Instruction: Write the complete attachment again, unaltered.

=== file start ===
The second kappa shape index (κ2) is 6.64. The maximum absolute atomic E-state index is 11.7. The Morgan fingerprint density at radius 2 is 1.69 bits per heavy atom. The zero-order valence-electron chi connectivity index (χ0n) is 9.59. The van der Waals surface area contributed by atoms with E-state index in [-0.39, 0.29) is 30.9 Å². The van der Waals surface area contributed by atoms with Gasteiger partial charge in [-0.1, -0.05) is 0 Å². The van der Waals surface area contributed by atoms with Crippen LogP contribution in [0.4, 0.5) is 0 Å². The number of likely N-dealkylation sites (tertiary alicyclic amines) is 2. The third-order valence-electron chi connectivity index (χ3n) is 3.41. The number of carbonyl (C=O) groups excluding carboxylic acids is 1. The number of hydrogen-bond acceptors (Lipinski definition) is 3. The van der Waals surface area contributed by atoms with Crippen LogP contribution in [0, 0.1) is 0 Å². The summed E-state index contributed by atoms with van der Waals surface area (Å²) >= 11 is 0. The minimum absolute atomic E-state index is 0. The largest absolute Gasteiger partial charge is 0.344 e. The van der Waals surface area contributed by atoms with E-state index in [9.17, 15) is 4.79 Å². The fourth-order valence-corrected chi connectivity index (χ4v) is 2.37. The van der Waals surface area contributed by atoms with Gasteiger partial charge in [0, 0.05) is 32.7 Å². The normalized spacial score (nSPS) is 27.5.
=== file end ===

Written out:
The second kappa shape index (κ2) is 6.64. The maximum absolute atomic E-state index is 11.7. The Morgan fingerprint density at radius 2 is 1.69 bits per heavy atom. The zero-order valence-electron chi connectivity index (χ0n) is 9.59. The van der Waals surface area contributed by atoms with E-state index in [-0.39, 0.29) is 30.9 Å². The van der Waals surface area contributed by atoms with Gasteiger partial charge in [-0.1, -0.05) is 0 Å². The van der Waals surface area contributed by atoms with Crippen LogP contribution in [0.4, 0.5) is 0 Å². The number of likely N-dealkylation sites (tertiary alicyclic amines) is 2. The third-order valence-electron chi connectivity index (χ3n) is 3.41. The number of carbonyl (C=O) groups excluding carboxylic acids is 1. The number of hydrogen-bond acceptors (Lipinski definition) is 3. The van der Waals surface area contributed by atoms with Crippen LogP contribution in [0, 0.1) is 0 Å². The summed E-state index contributed by atoms with van der Waals surface area (Å²) >= 11 is 0. The minimum absolute atomic E-state index is 0. The largest absolute Gasteiger partial charge is 0.344 e. The van der Waals surface area contributed by atoms with E-state index in [9.17, 15) is 4.79 Å². The fourth-order valence-corrected chi connectivity index (χ4v) is 2.37. The van der Waals surface area contributed by atoms with Gasteiger partial charge in [0, 0.05) is 32.7 Å². The normalized spacial score (nSPS) is 27.5.